I had forgotten a piece of dialog in the middle of the play between Warren (played by Ty Lapland) and Jessica (played by Carolyn Gilroy) characters where she expresses some despondency on the passion of youth and the seemingly pointlessness of believing in any one thing in particular. I think her character is right about ideas changing, but only when it comes to reason. Because to truly understand something you need to conceive wholly of its opposition and hold in your mind a contradiction, the balancing act becomes do you then still believe in what you had originally thought even when a convincing case can be made for its opposition. The example she gives in the play is the radical 60s movement which had its roots in the far left, which transposed a rational conception of society onto a world that makes sense if our world were governed by reason, yet only instigates the emotional qualities of anger and resistance. She goes on to express her frustration that once that generation got older they all became conservative anyway and that the ideas of Liberalism were so dampened they become marginalized to handful of beaucratic charitable organizations that don’t really do that much. Chalking the whole thing up to the passions of youth.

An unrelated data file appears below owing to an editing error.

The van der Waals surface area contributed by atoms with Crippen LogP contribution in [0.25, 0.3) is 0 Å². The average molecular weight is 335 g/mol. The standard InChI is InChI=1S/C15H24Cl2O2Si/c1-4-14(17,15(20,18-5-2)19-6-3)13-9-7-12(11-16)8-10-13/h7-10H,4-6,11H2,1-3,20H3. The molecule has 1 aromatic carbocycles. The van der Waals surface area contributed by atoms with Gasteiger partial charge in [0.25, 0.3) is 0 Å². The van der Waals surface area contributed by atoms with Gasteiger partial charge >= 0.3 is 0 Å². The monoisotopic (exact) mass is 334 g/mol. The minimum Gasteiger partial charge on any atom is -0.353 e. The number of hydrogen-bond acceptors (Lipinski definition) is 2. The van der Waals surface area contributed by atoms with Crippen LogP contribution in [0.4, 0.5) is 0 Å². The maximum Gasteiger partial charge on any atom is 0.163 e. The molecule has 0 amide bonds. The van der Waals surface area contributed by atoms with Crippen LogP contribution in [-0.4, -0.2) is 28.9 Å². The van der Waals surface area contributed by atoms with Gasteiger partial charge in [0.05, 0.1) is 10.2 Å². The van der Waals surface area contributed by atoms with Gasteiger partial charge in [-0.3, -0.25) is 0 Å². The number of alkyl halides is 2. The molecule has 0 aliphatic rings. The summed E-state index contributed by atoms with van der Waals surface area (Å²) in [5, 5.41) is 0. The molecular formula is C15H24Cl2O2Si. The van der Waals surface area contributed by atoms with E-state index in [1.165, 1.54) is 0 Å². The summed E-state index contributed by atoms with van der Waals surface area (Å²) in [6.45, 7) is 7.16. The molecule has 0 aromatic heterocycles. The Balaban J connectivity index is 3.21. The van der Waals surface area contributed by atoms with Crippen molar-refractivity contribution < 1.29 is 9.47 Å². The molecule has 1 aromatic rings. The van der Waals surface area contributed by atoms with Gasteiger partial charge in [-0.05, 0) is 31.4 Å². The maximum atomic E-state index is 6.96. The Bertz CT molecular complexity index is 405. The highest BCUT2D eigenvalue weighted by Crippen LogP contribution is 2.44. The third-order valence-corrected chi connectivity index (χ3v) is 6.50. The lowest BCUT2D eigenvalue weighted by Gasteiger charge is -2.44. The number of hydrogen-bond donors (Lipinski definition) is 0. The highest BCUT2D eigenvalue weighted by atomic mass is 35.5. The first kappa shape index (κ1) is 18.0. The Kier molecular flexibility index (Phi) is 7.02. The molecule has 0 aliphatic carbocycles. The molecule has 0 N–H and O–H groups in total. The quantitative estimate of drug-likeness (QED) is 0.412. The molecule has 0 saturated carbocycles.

Having had incredibly passionate beliefs of my own, that at the time of my having them felt overwhelmingly real, especially when in the grips of a character. It’s like my entire world gets reframed, but I love that feeling, I’ve become addicted to it over time. A kind of violent self destruction of my own identity that’s I’ve come to love. But I don't know that growing up and accepting the way things are is a kind of inevitably, because I don't think everyone comes to the same conclusions.